Do you Engage Contractors in your Business?

Posted by on Apr 17, 2013 in Blog, Legal Services | Comments Off

Employment Laws in Australia are always changing-and risks for you have increased substantially-don’t risk your business.

Contractors or Employees

Employers must be careful when employing contractors. There is often confusion over the issue of whether a worker is a contractor or an employee. Even if a worker is considered a contractor by the business the Court may still deem the worker an employee after looking at factors of the employment.

Many businesses hire contractors mistakenly thinking they can reduce the regulatory burden of employing staff and paying their entitlements such as overtime, annual leave and sick pay. However, these arrangements may fall foul of the ‘sham contracting’ provisions of the Fair Work Act 2009 (Cth). If a worker is considered an employee and yet has been engaged as a contractor it may carry significant Penalties for the employer business.

There are a number of factors which the Courts consider when determining whether the worker is a contractor and truly independent, or if they are an employee including;

Is the contractor building a business and for whom is good will created?
Does the worker have control of how they perform the work?
Who provides the ‘tools of trade’?
Who does the worker report to?
Is there the risk of profit or loss?
How is payment made?
Has goodwill been created?
These issues were considered in the High Court case of Hollis v Vabu[1] where bicycle couriers where engaged by Vabu as contractors. The Court held that despite having some degree of independence, and providing their own bikes the couriers were not operating an independent business, that they were still under the direction of Vabu and so were considered employees.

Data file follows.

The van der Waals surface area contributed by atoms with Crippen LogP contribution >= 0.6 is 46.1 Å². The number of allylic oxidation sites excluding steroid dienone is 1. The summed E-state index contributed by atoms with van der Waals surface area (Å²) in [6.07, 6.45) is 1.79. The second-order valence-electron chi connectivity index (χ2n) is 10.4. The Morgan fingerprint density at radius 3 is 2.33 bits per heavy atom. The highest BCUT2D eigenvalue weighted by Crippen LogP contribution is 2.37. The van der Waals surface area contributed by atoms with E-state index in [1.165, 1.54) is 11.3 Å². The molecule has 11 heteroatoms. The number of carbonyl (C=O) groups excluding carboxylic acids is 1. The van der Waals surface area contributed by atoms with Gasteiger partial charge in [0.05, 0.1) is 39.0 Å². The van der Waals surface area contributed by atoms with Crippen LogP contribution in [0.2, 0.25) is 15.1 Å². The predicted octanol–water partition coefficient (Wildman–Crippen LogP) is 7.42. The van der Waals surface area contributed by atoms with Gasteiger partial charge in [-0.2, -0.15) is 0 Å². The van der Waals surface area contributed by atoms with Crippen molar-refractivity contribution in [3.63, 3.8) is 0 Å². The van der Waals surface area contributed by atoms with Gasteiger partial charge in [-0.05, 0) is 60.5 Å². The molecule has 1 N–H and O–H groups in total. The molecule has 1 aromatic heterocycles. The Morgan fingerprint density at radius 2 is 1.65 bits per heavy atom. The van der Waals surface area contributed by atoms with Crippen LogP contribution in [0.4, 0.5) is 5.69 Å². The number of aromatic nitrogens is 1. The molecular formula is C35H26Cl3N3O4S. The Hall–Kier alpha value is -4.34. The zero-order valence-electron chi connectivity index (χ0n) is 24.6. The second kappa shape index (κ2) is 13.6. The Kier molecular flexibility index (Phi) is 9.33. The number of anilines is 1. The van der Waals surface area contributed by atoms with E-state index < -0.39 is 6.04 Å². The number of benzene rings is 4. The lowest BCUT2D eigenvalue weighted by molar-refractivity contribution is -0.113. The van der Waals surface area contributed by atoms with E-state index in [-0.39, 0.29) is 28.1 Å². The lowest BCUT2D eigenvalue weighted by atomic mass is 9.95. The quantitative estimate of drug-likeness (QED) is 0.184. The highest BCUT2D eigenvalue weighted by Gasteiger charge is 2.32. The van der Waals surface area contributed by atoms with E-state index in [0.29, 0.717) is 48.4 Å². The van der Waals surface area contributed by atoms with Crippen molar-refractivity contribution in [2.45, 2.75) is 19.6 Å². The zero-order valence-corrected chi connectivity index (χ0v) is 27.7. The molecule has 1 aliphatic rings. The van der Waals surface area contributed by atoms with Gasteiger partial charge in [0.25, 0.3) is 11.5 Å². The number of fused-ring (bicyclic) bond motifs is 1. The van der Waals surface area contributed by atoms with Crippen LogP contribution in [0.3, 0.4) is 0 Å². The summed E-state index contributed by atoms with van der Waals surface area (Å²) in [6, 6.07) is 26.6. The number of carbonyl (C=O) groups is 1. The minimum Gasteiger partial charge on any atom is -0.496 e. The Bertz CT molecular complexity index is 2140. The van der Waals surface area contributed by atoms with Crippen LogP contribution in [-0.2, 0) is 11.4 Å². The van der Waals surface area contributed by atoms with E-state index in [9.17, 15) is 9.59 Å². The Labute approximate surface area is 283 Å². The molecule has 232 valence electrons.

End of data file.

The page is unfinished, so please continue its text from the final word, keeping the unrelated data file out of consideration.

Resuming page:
More recently, the Full Federal Court in ACE Insurance Limited v Trifunovski [2013][2], decided that five former insurance sales agents were entitled to unpaid leave as they were unlawfully engaged as independent contractors rather than as employees. Each agent had been with for the company for an extended period of time and one of the sale agents had been with the company for more than 24 years.

The Court based its decision on the fact that the company had control over how and when the work was to be performed and their work enhanced the goodwill of the company rather than their own businesses.

The Court ordered the Company pay more than $490,000.00 in unpaid entitlements and issued $10,000.00 in penalties for ‘sham contracting’. Under the Fair Work Act 2009 (Cth), an employer cannot;

knowingly make a false statement to persuade or influence an employee to become an independent contractor;
dismiss or threaten to dismiss an employee to re-engage them as an independent contractor to do substantially the same work; or
misrepresent an employment relationship or proposed employment relationship as an independent contracting arrangement.
Employers can be fined up to $33,000 for each sham contracting arrangement and a lack of knowledge does not release the employer from their obligations.

If you have workers engaged as contractors and you are uncertain about your obligations Demir Legal can review your agreements and policies to ensure compliance with the ‘sham contracting’ provisions which apply to you under the Fair Work Act (2009).

To review your workplace practices contact Kathryn Lewis  kathryn.lewis@demirlegal.com.au

[1] Hollis v Vabu Pty Limited (2001) 207 CLR 21

[2] ACE Insurance Limited v Trifunovski [2013] FCAFC 3